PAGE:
Teamsters, Chauffeurs, Warehousemen Helpers and Food Processors, Local Union 657, Petitioner, v. National Labor Relations Board, Respondent,chemical Express, Inc., Intervenor.national Labor Relations Board, Petitioner, v. Chemical Express, Inc., Respondent, 429 F.2d 204 (D.C. Cir. 1970)Annotate this Case
Decided June 10, 1970
Mr. L. N. D. Wells, Jr., Dallas, Tex., for petitioner in No. 23,203.
Mr. Michael Rosenblum, Attorney, N.L.R.B., for petitioner in No. 23,325 and respondent in No. 23,203. Messrs. Arnold Ordman, Gen. Counsel, Dominick L. Manoli, Associate Gen. Counsel, Marcel Mallet-Prevost, Asst. Gen. Counsel, and J. L. A. de Passalacqua and Mrs. Abigail Cooley Baskir, Attorneys, N.L.R.B., were on the brief for petitioner in No. 23,325 and respondent in No. 23,203.
Mr. Allen P. Schoolfield, Jr., of the Bar of the Supreme Court of Texas, pro hac vice, by special leave of court, Dallas, Tex., with whom Mr. J. Parker Connor, Washington, D. C., was on the brief, for respondent in No. 23,325 and intervenor in No. 23,203.
Before BAZELON, Chief Judge, WRIGHT, Circuit Judge, and DAVIES* , District Judge.
These cases are before the court to review an order of the National Labor Relations Board which requires Chemical Express, Inc. to reinstate three discharged employees to their former positions. The order also dismissed an unfair labor practice charge against Chemical Express for discharging a fourth employee. The union petitions for review of that portion of the Board order which upheld the discharge. The Board asks enforcement of its order in full, and Chemical Express challenges enforcement of the order as to the employees ordered reinstated, particularly as to the employee Wallace who was discharged for refusal to cross a picket line.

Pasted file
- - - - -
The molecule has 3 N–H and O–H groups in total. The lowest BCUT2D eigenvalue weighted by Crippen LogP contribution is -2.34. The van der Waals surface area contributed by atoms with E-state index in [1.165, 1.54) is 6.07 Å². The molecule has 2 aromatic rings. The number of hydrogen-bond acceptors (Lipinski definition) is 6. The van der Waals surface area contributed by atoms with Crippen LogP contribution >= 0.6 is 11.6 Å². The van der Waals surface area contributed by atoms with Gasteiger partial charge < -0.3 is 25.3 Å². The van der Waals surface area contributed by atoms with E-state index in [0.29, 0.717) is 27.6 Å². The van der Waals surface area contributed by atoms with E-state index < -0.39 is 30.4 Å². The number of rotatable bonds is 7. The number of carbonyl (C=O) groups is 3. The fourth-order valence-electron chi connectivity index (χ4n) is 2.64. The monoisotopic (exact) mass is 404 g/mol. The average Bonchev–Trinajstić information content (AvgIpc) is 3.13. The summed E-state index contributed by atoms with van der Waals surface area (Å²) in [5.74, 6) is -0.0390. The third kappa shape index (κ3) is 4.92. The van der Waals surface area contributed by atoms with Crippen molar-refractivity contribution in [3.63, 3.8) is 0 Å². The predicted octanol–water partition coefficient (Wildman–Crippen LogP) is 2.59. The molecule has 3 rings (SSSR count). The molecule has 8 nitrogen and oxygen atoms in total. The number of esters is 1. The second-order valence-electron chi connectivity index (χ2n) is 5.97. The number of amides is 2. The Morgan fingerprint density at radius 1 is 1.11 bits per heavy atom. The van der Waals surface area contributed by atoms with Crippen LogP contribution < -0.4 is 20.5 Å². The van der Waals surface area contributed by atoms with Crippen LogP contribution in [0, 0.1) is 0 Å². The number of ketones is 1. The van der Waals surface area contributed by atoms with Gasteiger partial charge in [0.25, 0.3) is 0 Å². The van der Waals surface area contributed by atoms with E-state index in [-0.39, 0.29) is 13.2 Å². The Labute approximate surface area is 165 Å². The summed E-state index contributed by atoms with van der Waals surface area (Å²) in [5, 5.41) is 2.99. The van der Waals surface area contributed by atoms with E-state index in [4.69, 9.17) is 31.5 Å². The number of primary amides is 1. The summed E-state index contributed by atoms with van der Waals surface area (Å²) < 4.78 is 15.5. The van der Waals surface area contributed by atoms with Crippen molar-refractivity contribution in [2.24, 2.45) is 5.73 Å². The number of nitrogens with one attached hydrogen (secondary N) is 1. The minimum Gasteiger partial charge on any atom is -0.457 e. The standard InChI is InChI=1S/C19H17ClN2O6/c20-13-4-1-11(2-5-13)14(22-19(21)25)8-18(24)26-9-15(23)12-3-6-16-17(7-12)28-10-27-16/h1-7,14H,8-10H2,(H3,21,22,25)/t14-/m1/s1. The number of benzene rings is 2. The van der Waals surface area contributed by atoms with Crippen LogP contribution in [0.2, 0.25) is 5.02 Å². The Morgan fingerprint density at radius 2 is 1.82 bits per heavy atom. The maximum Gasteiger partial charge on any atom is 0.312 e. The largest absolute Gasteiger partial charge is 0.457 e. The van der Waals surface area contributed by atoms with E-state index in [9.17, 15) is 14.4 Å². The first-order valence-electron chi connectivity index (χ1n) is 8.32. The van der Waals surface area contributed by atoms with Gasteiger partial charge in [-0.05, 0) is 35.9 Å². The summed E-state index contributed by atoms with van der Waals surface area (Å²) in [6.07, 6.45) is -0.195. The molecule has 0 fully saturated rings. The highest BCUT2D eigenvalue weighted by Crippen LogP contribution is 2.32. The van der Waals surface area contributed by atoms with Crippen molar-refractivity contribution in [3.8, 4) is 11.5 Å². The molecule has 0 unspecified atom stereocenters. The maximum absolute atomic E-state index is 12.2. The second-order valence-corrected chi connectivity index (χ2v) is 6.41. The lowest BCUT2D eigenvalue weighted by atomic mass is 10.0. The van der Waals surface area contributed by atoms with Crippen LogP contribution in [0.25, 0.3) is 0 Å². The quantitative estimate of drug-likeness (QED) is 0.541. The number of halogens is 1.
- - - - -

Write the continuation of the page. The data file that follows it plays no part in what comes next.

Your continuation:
The trial examiner's findings and conclusions were adopted by the Board. These findings clearly show that substantial evidence supports the Board's order. Chemical Express, however, alleges that Wallace's refusal to cross a primary picket line at another employer's place of business was not a protected activity and, consequently, it was within its rights in discharging him. This court has held several times that the Act protects the right of employees to refuse to cross a primary picket line at another employer's place of business and that an employer may not discharge an employee for doing so unless the purpose of the discharge is in order to continue the company's business operations. Truck Drivers Union Local No. 413, etc. v. N.L.R.B., 118 U.S. App.D.C. 149, 334 F.2d 539, cert. denied, 379 U.S. 916, 85 S. Ct. 264, 13 L. Ed. 2d 186 (1964); Teamsters, Chauffeurs & Helpers Local Union No. 79, etc. v. N.L. R.B., 117 U.S.App.D.C. 84, 325 F.2d 1011 (1963), cert. denied, 377 U.S. 905, 84 S. Ct. 1165, 12 L. Ed. 2d 176 (1964). Substantial evidence supports the Board's conclusion that the company's purpose in discharging the employee was not to continue the efficient operation of its business, but to punish him for his union activities.
For the foregoing reasons, the petition for review will be denied and the Board's order enforced in full.
Sitting by designation pursuant to the provisions of 28 U.S.C. § 292(c) (1964)